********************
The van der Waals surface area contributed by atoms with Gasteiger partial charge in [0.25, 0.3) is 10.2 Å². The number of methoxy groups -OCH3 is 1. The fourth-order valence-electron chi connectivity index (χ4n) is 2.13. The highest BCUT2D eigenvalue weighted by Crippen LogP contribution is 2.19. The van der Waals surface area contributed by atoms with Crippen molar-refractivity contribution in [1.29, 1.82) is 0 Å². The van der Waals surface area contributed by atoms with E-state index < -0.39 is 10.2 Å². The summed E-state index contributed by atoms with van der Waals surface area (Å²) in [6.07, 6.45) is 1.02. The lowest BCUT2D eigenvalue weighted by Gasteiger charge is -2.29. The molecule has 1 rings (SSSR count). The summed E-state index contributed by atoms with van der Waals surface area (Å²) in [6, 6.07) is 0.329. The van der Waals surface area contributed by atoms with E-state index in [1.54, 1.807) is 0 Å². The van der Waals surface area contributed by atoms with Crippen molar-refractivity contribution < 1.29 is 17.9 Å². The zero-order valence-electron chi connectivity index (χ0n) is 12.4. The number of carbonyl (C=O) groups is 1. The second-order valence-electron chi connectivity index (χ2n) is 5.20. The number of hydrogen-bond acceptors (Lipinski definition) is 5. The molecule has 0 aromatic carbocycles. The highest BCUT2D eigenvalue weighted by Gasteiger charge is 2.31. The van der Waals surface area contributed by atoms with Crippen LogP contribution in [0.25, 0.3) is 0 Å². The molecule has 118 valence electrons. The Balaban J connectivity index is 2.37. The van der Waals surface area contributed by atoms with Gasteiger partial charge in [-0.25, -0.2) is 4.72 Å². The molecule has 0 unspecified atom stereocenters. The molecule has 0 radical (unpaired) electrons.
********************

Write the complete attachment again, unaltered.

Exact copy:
The van der Waals surface area contributed by atoms with Gasteiger partial charge in [0.25, 0.3) is 10.2 Å². The number of methoxy groups -OCH3 is 1. The fourth-order valence-electron chi connectivity index (χ4n) is 2.13. The highest BCUT2D eigenvalue weighted by Crippen LogP contribution is 2.19. The van der Waals surface area contributed by atoms with Crippen molar-refractivity contribution in [1.29, 1.82) is 0 Å². The van der Waals surface area contributed by atoms with E-state index < -0.39 is 10.2 Å². The summed E-state index contributed by atoms with van der Waals surface area (Å²) in [6.07, 6.45) is 1.02. The lowest BCUT2D eigenvalue weighted by Gasteiger charge is -2.29. The molecule has 1 rings (SSSR count). The summed E-state index contributed by atoms with van der Waals surface area (Å²) in [6, 6.07) is 0.329. The van der Waals surface area contributed by atoms with E-state index in [1.54, 1.807) is 0 Å². The van der Waals surface area contributed by atoms with Crippen molar-refractivity contribution < 1.29 is 17.9 Å². The zero-order valence-electron chi connectivity index (χ0n) is 12.4. The number of carbonyl (C=O) groups is 1. The second-order valence-electron chi connectivity index (χ2n) is 5.20. The number of hydrogen-bond acceptors (Lipinski definition) is 5. The molecule has 0 aromatic carbocycles. The highest BCUT2D eigenvalue weighted by Gasteiger charge is 2.31. The van der Waals surface area contributed by atoms with Crippen LogP contribution in [0.25, 0.3) is 0 Å². The molecule has 118 valence electrons. The Balaban J connectivity index is 2.37. The van der Waals surface area contributed by atoms with Gasteiger partial charge in [-0.25, -0.2) is 4.72 Å². The molecule has 0 unspecified atom stereocenters. The molecule has 0 radical (unpaired) electrons.